Students need better summer school programs

Regarding "Summer school – despite rising role – faces major cuts" (May 22): Your article addressed the issue of tax reductions causing the elimination of summer-school programs. This is not the way to go. My 15- year-old has failed ninth grade for two years in a row. He has learning disabilities that interfere with his ability to keep up with his classes. The school has been unable to accommodate his needs during the school year.

The one way I found to try to handle this situation is to pay $320 per class for him to take summer school. He had to do this for middle school. Being a single parent of four, I found it hard financially. But in these classes, all the kids had to do to pass summer school was show up and watch movies. This system is a joke. Funding should not be taken away from summer school programs, but maintained in an effort to improve them and make them more available for all who need them.
Cindy Hubschmitt
Wilmington, Del.

Youth-correction success

Regarding "Youth offenders sue state over tough lockup" (May 13): The California Youth Authority (CYA) is committed to delivering quality education services to students – whether those students are in lockup for being disruptive, or working cooperatively together in a classroom setting. Schooling is mandatory for all nongraduates. CYA delivers a minimum of 240 minutes of education a day to youthful offenders who have not yet earned a high school diploma, and supplemental services for students with special education needs.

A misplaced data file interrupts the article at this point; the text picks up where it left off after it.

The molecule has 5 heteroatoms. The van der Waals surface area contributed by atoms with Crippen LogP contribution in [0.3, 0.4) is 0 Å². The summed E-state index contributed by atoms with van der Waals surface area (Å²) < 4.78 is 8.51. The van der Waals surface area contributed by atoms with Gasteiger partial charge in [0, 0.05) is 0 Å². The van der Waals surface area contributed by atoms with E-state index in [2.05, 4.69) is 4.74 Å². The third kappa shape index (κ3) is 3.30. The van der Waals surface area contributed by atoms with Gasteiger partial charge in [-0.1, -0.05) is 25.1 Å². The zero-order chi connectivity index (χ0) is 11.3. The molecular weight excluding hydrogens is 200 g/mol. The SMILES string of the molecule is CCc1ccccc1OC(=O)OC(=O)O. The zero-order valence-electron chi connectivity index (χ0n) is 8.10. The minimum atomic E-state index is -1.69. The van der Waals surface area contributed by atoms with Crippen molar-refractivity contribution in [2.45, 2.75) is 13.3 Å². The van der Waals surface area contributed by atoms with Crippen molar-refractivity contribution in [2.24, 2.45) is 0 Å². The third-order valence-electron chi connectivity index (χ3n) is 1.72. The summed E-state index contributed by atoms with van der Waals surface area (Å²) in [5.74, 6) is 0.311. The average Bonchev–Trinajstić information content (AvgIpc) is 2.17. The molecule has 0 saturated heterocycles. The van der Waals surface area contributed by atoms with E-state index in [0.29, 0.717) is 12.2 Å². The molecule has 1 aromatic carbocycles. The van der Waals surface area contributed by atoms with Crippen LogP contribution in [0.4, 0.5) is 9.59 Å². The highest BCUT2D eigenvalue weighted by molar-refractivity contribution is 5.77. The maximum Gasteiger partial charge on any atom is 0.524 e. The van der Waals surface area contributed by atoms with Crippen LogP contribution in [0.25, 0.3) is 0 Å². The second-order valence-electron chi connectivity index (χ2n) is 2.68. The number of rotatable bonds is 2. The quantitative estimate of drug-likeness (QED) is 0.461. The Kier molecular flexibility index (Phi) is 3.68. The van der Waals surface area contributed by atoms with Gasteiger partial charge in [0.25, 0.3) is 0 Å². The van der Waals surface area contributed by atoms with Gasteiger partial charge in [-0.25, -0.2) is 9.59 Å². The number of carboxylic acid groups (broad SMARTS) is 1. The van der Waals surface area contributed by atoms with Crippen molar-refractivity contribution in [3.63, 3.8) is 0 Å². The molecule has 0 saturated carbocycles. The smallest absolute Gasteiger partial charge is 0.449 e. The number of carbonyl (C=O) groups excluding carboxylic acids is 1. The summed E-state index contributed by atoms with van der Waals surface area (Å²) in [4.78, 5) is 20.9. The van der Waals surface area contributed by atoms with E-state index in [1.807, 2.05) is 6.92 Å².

In the CYA, if the youthful offender cannot come to the classroom, teachers go to the students – either to their living units or to the special program areas to provide education services. This involves placing disruptive youthful offenders in a small open-air cell in the living unit. These students are there because of predictable or disruptive behavior, such as assaulting teachers and other students.

During the 2001-2002 school year, of the 650 students who received education services through the high school at the Chaderjian Youth Correctional Facility (Chad) in Stockton, Calif., less than 10 percent were temporarily placed in special program areas for their protection and the protection of other students and teachers.

Our education triumphs come in the numbers: In the 2001 school year, 73 students earned high school diplomas and 44 earned a GED at the Chad facility. Hundreds of other students earn similar achievements at the 14 other CYA camps and institutions.
David P. Crosson
Stockton, Calif.California Youth Authority

Superintendent, Education Services Branch

Educate a child, one less terrorist

Regarding "State of the world's children" (May 10): The UN Special Session on Children gave us some cause for cheer – world infant mortality rates have decreased since 1990, with 3 million fewer deaths each year. Yet your article shocks us with news that of 100 kids born today, 17 will never attend school, and of those attending school, 25 will never reach fifth grade.

Furthermore, in Africa, south of the Sahara, where infant mortality rates are highest, 1 child in 6 will die before age 5. This statistic is almost unchanged since 1990, and is about 30 times the rate in the industrialized world.

These statistics are appalling, especially when most deaths are preventable. Why should we care about these statistics? For one, the CIA has stated that infant mortality is a good indicator of political instability. The uneducated boy grows into an alienated man with no future, and becomes a willing recruit to a terrorist group. We in the wealthy US should lead the way in helping the world's kids, and work toward increasing funding for these children and their parents.
Tim Tower

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